Awapoto is one of those slightly sad, somewhat neglected huts.

I guess being of the Lockwood variety would date it to the early 1980s, but it’s not so much the hut itself, it’s cosy enough, it’s the surroundings.

A big blow or two has come through in recent years and there’s no shortage of firewood, quite a few mature trees became horizontal and some have been chopped up, the logs still with a golden tan colour to the wood. The bracken has invaded so you have to push through the fernery to get to the wood shed or toilet, indeed the hut when you arrive. There are a few fabulous mountain cabbage trees around but they are also looking somewhat sad, maybe that’s just what gives it the aura of neglect.

The grass is long, I saw some rustling down there, wondering if it was a stoat or cat, but eventually a weka’s head emerged, glanced unconcerned at me and went back to its fossicking. I enjoy those birds, both curious and flighty at the same time, there was one at Castle Rocks Hut last night making a racket under the floor.

The walk today had just the one major uphill, Castle Rocks is at 730 m and you climb up another 300 m before dropping down to the 677 m here.

I mucked around over at the rocks for an hour or two, the rock formations while interesting enough are overwhelmed by the view down the Marahau Valley, over to Nelson with Fishtail and Mount Richmond visible over the clouds, in fact snow to be seen on the inland Kaikouras beyond. That’s Mot through the clouds to the right and the Waimea Plain beyond, it’s certainly quite the view, slightly veiled this morning.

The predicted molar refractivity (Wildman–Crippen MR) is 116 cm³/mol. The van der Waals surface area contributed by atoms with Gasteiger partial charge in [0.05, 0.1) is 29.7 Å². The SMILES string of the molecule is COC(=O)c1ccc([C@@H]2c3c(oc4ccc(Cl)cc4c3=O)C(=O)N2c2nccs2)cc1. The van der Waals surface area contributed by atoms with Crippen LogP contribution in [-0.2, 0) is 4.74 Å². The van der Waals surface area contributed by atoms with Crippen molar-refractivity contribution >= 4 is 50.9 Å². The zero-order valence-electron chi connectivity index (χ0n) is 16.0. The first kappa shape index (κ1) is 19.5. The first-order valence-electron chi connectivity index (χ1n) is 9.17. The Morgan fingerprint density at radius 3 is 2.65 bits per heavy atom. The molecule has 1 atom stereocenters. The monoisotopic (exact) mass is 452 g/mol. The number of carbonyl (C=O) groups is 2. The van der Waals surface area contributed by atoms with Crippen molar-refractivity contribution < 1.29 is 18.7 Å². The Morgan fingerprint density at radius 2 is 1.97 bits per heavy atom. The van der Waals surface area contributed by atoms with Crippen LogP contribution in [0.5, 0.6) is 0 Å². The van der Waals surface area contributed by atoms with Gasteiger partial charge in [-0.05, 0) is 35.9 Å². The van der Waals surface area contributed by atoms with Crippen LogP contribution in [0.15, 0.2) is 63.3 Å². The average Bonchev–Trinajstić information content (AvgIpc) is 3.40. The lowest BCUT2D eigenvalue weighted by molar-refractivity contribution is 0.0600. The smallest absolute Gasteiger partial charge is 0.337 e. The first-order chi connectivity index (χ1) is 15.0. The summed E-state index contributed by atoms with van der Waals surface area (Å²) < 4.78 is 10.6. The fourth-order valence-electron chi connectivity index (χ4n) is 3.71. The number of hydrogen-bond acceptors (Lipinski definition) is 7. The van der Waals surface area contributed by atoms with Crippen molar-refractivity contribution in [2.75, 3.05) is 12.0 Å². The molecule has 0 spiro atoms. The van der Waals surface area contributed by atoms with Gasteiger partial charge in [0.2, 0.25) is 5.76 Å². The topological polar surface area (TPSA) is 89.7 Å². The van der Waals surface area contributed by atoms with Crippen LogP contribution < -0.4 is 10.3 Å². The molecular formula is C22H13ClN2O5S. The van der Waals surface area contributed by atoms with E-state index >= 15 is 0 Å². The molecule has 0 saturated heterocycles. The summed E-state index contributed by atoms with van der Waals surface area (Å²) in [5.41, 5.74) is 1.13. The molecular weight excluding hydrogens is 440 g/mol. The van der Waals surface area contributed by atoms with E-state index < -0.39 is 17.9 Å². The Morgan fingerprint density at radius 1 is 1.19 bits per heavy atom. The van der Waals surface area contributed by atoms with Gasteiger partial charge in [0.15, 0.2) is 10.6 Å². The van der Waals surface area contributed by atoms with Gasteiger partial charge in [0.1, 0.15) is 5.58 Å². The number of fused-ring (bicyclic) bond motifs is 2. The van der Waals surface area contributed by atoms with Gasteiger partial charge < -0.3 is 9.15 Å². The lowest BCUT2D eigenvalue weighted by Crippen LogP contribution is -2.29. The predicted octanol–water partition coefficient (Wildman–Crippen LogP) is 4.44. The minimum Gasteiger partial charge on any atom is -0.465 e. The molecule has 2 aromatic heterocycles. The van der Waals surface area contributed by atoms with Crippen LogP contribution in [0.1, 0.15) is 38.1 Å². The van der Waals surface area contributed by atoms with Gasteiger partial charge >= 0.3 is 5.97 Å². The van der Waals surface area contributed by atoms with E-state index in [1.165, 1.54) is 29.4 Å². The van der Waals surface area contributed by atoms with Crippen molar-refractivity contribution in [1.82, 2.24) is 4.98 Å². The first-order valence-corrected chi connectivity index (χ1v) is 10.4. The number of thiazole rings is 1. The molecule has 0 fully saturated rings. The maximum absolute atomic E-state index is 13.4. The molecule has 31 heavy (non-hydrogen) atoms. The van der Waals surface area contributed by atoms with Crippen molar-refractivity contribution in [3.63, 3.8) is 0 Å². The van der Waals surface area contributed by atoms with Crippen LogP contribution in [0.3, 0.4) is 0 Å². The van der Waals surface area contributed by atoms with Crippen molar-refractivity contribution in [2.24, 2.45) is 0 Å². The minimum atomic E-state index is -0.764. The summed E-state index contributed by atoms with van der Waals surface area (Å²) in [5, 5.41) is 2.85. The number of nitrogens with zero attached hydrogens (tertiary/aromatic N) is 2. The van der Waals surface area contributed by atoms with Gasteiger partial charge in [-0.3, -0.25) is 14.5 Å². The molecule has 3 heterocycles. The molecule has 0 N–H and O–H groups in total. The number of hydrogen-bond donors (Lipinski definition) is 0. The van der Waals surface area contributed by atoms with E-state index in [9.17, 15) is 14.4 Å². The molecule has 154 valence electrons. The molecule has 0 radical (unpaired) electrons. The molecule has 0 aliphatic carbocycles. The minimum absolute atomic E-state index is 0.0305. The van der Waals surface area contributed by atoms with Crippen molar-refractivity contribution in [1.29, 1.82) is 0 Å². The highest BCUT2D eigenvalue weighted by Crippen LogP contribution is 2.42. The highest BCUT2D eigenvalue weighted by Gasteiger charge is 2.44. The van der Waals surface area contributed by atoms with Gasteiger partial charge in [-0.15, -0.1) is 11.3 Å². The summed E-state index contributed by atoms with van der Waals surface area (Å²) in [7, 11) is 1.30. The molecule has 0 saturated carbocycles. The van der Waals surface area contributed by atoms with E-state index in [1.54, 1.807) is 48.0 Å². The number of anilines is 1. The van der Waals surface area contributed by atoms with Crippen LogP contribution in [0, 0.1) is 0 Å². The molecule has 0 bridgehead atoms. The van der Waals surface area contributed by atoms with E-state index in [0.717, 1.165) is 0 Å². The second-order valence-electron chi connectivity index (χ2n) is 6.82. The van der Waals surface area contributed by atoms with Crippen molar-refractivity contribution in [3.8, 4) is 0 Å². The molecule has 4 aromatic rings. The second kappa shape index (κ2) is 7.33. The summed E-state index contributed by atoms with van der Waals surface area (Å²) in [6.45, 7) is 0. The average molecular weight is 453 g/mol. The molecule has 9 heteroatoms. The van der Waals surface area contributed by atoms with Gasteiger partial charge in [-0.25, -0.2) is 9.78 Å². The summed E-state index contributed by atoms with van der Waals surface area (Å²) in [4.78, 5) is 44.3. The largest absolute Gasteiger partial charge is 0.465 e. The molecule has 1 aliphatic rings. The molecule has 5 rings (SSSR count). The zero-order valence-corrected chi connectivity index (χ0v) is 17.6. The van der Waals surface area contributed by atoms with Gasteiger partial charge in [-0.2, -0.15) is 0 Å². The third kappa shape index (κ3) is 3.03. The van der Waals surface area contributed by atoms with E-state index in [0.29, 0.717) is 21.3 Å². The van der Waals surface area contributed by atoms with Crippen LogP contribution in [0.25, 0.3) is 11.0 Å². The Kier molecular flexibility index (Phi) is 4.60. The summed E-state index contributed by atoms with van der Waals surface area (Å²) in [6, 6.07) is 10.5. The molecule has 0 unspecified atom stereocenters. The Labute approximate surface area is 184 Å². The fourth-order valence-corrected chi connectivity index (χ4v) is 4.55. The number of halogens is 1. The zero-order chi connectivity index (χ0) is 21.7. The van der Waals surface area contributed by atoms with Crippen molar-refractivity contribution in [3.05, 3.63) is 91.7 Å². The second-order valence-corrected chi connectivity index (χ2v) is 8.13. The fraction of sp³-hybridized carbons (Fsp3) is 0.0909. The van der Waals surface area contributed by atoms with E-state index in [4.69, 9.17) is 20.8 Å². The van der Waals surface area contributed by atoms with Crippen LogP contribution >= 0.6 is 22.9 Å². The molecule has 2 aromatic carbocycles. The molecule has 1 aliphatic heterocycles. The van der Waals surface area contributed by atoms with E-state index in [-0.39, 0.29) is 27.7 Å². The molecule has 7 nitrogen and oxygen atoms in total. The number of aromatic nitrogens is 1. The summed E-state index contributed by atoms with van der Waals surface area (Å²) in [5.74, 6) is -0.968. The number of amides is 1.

The view from Porter Rock just before Moa Park shelter offered a slightly different perspective, not much civilisation in direct view, looking over the Torrent Bay estuary and large expenses of regenerating bush.

My proposed evening destination was altered when I meet Diane and Neil bathing their feet in the creek near the Moa Park shelter. They weren’t entirely sure but thought the old four bunk Wainui hut may not be extant. Err, later found not to be true.

That meant the direct direction to Awapoto was the sensible route due to the amount of remaining daylight, that sign stated four hours.

We chatted a while, then, 2 30 pm it was the time to make haste for my mattress. The track along the Evans Ridge is for the most part easy the walking, there’s much less traffic up here, it’s mostly quite level, and the slopes, at least in this direction, descend from 1000 m to around 650 m. There’s plenty of broad-leaved dracaphyllum in the higher parts, ratas up there as well, but eventually it’s mostly beech forest.

By not staying at Wainui I’ve now cut a night out this tramp, it’s now just going to be three days.

So, just one of those joyous early autumn days, cloudless, not quite cool, no wind, attractive bush, easy enough walking, exactly what you hope for when planning a trip.

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A guide to the night’s accommodation: Awapoto Hut.

Awapoto Hut, The Inland Track, Abel Tasman National Park
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